Safe Comparisons of Integrals with C++20
When you compare signed and unsigned integers, you may not get the result you expect. Thanks to the six std::cmp_
* functions, there is a cure in C++20.
Maybe, you remember the rule “ES.100 Don’t mix signed and unsigned arithmetic” from the C++ Core Guidelines. I wrote a few words about it in my previous post on “Arithmetic Rules“. Today, I want to investigate this issue and compare signed and unsigned integers.
Let’s start with an unsafe comparison.
Unsafe Comparison of Integrals
Of course, there is a reason for the program name unsafeComparison.cpp
.
Modernes C++ Mentoring
Be part of my mentoring programs:
Do you want to stay informed: Subscribe.
// unsafeComparison.cpp #include <iostream> int main() { std::cout << std::endl; std::cout << std::boolalpha; int x = -3; // (1) unsigned int y = 7; // (2) std::cout << "-3 < 7: " << (x < y) << std::endl; std::cout << "-3 <= 7: " << (x <= y) << std::endl; std::cout << "-3 > 7: " << (x > y) << std::endl; std::cout << "-3 => 7: " << (x >= y) << std::endl; std::cout << std::endl; }
When I execute the program, the output may not meet your expectations.
When you read the program output, you recognize -3 should be bigger than 7. You presumably know the reason. I compared a signed x
(line (1)) with an unsigned y
(line (2)). What is happening under the hood? The following program provides the answer.
// unsafeComparison2.cpp int main() { int x = -3; unsigned int y = 7; bool val = x < y; // (1) static_assert(static_cast<unsigned int>(-3) == 4'294'967'293); }
In the example, I’m focusing on the less-than-operator. C++ Insights gives me the following output:
Here is what’s happening:
- The compiler transforms the expression
x < y
(line 1) intostatic_cast<unsigned int>(x) < y
. In particular, thesigned
x
is converted to an unsigned int. - Due to the conversion,
-3
becomes 4’294’967’293. 4'294'967'293
is equal to (-3) modulo (2 to the power of 32).- 32 is the number of bits of an unsigned
int
on C++ Insights.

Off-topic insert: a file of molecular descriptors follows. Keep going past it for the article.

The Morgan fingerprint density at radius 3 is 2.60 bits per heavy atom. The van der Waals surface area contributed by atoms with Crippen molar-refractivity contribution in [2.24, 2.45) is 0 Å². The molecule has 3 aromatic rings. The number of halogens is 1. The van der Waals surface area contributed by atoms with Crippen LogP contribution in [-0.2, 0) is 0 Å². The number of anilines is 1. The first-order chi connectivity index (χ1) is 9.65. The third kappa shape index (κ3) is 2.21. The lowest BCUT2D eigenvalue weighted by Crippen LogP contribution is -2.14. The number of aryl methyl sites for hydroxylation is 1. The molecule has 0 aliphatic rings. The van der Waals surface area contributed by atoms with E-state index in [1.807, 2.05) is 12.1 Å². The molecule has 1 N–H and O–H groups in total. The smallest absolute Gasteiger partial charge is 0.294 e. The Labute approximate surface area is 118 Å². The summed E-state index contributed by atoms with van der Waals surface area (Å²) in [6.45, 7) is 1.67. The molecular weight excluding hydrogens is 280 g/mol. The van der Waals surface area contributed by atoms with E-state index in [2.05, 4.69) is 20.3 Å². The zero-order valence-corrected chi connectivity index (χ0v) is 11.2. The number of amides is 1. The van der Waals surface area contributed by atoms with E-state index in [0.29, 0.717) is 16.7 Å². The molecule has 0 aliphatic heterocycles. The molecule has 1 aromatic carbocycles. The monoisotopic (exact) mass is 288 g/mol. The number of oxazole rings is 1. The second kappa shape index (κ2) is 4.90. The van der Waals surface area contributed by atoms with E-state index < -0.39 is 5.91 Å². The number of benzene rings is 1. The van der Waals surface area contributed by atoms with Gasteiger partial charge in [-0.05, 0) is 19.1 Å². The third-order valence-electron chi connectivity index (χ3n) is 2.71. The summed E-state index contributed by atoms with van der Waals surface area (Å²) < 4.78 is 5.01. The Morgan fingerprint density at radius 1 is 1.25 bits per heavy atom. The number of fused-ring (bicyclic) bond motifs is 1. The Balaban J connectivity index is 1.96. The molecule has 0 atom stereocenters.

Thanks to C++20, we have a safe comparison of integrals.
Safe Comparison of Integrals
C++20 supports the six comparison functions for integrals:
Thanks to the six comparison functions, I can easily transform the previous program unsafeComparison.cpp
into the program safeComparison.cpp.
The new comparison functions require the header <utility
>.
// safeComparison.cpp #include <iostream> #include <utility> int main() { std::cout << std::endl; std::cout << std::boolalpha; int x = -3; unsigned int y = 7; std::cout << "3 == 7: " << std::cmp_equal(x, y) << std::endl; std::cout << "3 != 7: " << std::cmp_not_equal(x, y) << std::endl; std::cout << "-3 < 7: " << std::cmp_less(x, y) << std::endl; std::cout << "-3 <= 7: " << std::cmp_less_equal(x, y) << std::endl; std::cout << "-3 > 7: " << std::cmp_greater(x, y) << std::endl; std::cout << "-3 => 7: " << std::cmp_greater_equal(x, y) << std::endl; std::cout << std::endl; }
I also used in this program the equal and not equal operators.
Thanks to GCC 10, here is the expected result:
Invoking a comparison function with a non-integral value would cause a compile-time error.
// safeComparison2.cpp #include <iostream> #include <utility> int main() { double x = -3.5; // (1) unsigned int y = 7; // (2) std::cout << "-3.5 < 7: " << std::cmp_less(x, y) << std::endl; }
Trying to compare a double
(line (1)) and an unsigned int
(line (2)) gives the GCC 10 compiler a lengthy error message. Here is the crucial line of the error message:
The internal type-traits __is_standard_integer failed. I was curious about what that means and looked it up in the GCC type-traits implementation on GitHub. Here are the relevant lines from the header type-traits:
// Check if a type is one of the signed or unsigned integer types. template<typename _Tp> using __is_standard_integer = __or_<__is_signed_integer<_Tp>, __is_unsigned_integer<_Tp>>; // Check if a type is one of the signed integer types. template<typename _Tp> using __is_signed_integer = __is_one_of<__remove_cv_t<_Tp>, signed char, signed short, signed int, signed long, signed long long // Check if a type is one of the unsigned integer types. template<typename _Tp> using __is_unsigned_integer = __is_one_of<__remove_cv_t<_Tp>, unsigned char, unsigned short, unsigned int, unsigned long, unsigned long long
__remove_cv_t
is the internal function of GCC to remove const
or volatile
from a type.
Maybe, you are now curious about what happens when you compare a double
and an unsigned int
the classical way.
Here is the modified program safeComparison2.cpp.